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GONORRHEA

GONORRHEA

The symptoms of acute gonorrhea of the vulva may appear from 1 day to several days after contact, are often mild or transitory, and may be overlooked. The patient may experience burning on urination, urinary frequency, leukorrhea, and itching in the vestibule. Occasionally, however, the first suggestive manifestation of disease is not apparent until the following menses or shortly thereafter, when the ascending infection has resulted in an acute salpingitis. Examination of the external genitalia may reveal a congested vestibule bathed in pus and an inflammation of the urethra and Skene and Bartholin ducts. The acute infection ascends via the mucosa and epithelium of the urogenital tract and may give rise to an endometritis, peritonitis (pelvic inflammatory disease), and tuboovarian abscess. By lymphatic absorption and hematogenous spread, it may result in septicemia, endocarditis, arthritis and tenosynovitis. Although if untreated, gonorrheal infection may, at times, be uncomplicated and self-limited, the tendency for establishment of deep-seated chronic foci is strong. These occur particularly within compound tubular glands and structures lined by columnar epithelium, such as the periurethral and Bartholin glands and the endocervix.

In acute urethritis, the mucosa of the external urethral meatus is reddened and edematous. On gentle stripping of the urethra, a few drops of thick yellow pus escape. The inflammatory reaction results in urinary frequency, urgency, and dysuria.

GONORRHEA
Plate 6-12


Acute skenitis is evident in the swollen, slightly raised, injected ostia of Skene ducts, which expel pus when milked. The ducts may harbor gonorrheal organisms over long periods of time. Thickened ducts and conspicuous orifices from which beads of pus can be expressed suggest a chronic infection.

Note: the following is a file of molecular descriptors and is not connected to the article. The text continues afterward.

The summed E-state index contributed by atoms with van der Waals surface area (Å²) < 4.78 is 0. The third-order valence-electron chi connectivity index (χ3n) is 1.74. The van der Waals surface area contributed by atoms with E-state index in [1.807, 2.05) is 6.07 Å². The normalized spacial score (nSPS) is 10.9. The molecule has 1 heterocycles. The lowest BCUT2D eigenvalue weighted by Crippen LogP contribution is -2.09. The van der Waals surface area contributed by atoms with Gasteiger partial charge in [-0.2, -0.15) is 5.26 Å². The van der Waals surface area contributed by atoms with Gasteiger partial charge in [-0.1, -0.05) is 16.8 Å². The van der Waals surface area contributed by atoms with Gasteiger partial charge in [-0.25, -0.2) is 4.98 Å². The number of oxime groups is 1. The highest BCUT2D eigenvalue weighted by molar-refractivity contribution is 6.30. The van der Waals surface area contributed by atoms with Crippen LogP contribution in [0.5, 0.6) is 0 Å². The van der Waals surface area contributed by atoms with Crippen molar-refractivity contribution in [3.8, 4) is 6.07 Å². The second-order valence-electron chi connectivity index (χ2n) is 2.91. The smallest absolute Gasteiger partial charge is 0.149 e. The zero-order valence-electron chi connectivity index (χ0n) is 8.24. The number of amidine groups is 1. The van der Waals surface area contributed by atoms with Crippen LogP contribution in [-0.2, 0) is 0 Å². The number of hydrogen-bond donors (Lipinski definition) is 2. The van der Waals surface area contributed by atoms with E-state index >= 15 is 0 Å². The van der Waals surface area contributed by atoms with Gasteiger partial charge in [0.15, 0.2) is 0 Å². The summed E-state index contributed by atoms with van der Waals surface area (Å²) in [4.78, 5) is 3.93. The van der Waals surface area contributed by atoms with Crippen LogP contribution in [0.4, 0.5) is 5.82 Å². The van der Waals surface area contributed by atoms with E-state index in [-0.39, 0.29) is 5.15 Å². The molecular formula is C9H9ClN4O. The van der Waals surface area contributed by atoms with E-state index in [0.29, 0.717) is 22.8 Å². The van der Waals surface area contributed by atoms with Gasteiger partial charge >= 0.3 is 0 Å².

In acute bartholinitis, the openings of the Bartholin ducts, normally inconspicuous, become more apparent because of the surrounding inflammation. On palpation, the Bartholin gland may be enlarged and tender. The infection can progress rapidly, resulting in an extremely painful swelling of the lower half of the labia. Eventually, a tender, red fluctuant abscess may develop, with taut, congested overlying skin, edema of the labia, and regional lymphadenopathy. This abscess may persist or may lead to a chronic infection, evidenced by enlargement of the gland, recurrent abscesses, and cyst formation.

Chronic urethritis may be manifested by a palpable induration of the posterior urethral wall mainly due to a persistence of infection within the shallow posterior urethral glands, seen endoscopically as small granular areas on the urethral floor. The only symptom may be a burning sensation on urination.

In vulvovaginitis of childhood gonorrhea, the vagina and the vestibule of the vulva are inflamed and edematous and are covered by a creamy, yellow-green discharge. The profuse leukorrhea results in secondary irritation of the labia and perineum. The adult vaginal mucosa, by virtue of its thickness and acidic environment, is more resistant to the gonococcus, but in child-hood and after menopause the vagina is far more susceptible to infection because of its thin epithelial layer and its alkaline environment.

Culture on Thayer-Martin agar plates kept in a CO2- rich environment may be used to document the infection. Cervical cultures provide 80% to 95% diagnostic sensitivity. Cultures should also be obtained from the urethra and anus, although these additional cultures do not significantly increase the sensitivity of testing. A Gram stain of any cervical discharge for the presence of gram-negative intracellular diplococcus supports the presumptive diagnosis but does not establish it (sensitivity 50% to 70%, specificity 97%). A solid-phase enzyme immunoassay may also be used. Even when the diagnosis is established by other methods, all cases of gonorrhea should have cultures obtained to assess antibiotic susceptibility, although therapy should not be delayed pending the results.